Harry A. Miller Club Board of Directors

Founder, Director - David V. Uihlein, Sr.
President - Dana Mecum
Director - Brian Brunkhorst
Director - Tom Malloy
Director - Herbert Lederer D.V.M.

Who Was Harry Miller?

Harry Miller, 1928 “Harry Miller was, quite simply, the greatest creative figure in the history of the American racing car.

His engines dominated American oval-track racing for almost half a century. Most of the speed records which there were to be had on land and water were held at one time or another by those engines. He created the school of American thoroughbred engine design, which was faithfully followed by those who sought to outdo him. He was the originator, in the United States, of the racing car as an art object. He had a passion for metalwork and machinery that soared above and beyond all practical consideration. Parts of his machines that never would be seen by eyes other than those of the builders were formed and finished with loving care. His dedication to artistic and noble workmanship drew to his organization other technicians who believed in these same values. A whole sub-culture spread from the Miller nucleus, to become a permanent and integral part of innovative, artistic Southern California culture as a whole. It spilled over into the aircraft industry and it shook the automotive industry worldwide.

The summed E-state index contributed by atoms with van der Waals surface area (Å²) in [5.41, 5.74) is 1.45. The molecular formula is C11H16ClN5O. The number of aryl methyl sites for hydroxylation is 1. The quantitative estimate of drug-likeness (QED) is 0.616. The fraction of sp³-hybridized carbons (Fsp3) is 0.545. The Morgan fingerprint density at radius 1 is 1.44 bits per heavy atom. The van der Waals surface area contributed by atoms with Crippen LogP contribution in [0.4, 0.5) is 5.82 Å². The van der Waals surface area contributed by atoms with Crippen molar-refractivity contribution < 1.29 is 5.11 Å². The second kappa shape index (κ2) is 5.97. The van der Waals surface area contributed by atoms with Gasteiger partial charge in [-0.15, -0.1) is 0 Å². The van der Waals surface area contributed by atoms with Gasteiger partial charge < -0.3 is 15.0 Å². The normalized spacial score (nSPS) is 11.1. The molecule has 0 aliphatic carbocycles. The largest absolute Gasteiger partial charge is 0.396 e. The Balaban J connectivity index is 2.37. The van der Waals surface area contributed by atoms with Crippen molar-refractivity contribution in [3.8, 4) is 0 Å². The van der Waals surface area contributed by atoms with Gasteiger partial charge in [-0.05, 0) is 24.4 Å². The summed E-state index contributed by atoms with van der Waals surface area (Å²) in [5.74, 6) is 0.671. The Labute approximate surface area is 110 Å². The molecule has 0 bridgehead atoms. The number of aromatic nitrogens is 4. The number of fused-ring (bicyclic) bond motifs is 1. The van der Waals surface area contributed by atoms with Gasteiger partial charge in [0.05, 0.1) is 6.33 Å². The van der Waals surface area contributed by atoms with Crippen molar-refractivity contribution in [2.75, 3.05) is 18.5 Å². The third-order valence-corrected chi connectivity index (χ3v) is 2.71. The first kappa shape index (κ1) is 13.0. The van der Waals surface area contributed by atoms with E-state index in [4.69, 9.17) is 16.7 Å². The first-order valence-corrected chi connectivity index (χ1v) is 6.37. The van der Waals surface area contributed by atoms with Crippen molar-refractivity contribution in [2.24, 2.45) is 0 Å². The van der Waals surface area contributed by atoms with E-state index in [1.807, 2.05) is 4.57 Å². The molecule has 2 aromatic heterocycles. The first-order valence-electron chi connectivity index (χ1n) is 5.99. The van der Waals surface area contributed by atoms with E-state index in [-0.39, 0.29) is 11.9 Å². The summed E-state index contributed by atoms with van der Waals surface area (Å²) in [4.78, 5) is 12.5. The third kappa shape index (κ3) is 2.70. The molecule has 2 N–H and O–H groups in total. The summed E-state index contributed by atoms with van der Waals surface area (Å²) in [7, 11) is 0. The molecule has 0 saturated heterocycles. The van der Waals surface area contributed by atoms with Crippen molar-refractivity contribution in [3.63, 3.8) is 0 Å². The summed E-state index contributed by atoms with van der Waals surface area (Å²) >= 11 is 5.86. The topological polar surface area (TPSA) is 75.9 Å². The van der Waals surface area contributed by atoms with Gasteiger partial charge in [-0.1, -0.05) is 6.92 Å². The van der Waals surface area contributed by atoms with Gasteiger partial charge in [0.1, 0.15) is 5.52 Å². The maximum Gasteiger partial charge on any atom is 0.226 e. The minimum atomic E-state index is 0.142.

Miller created the first really streamlined closed car in the United States, and one of the first in the world. That was in 1917, and he was already telling journalists about using airfoil sections for improving the traction of super-light cars. He created unsupercharged engines of fantastic efficiency. Then he became the master of supercharging, achieving far more fantastic results, making the world passenger-car industry look archaic. He gave the world front-wheel-drive as a practical reality. He created really tractable and practical four-wheel drive racing cars in the early Thirties, decades before almost anyone could appreciate the value of the principle. He always lived in the future, up to the time of his death in 1943.” – Mark Dees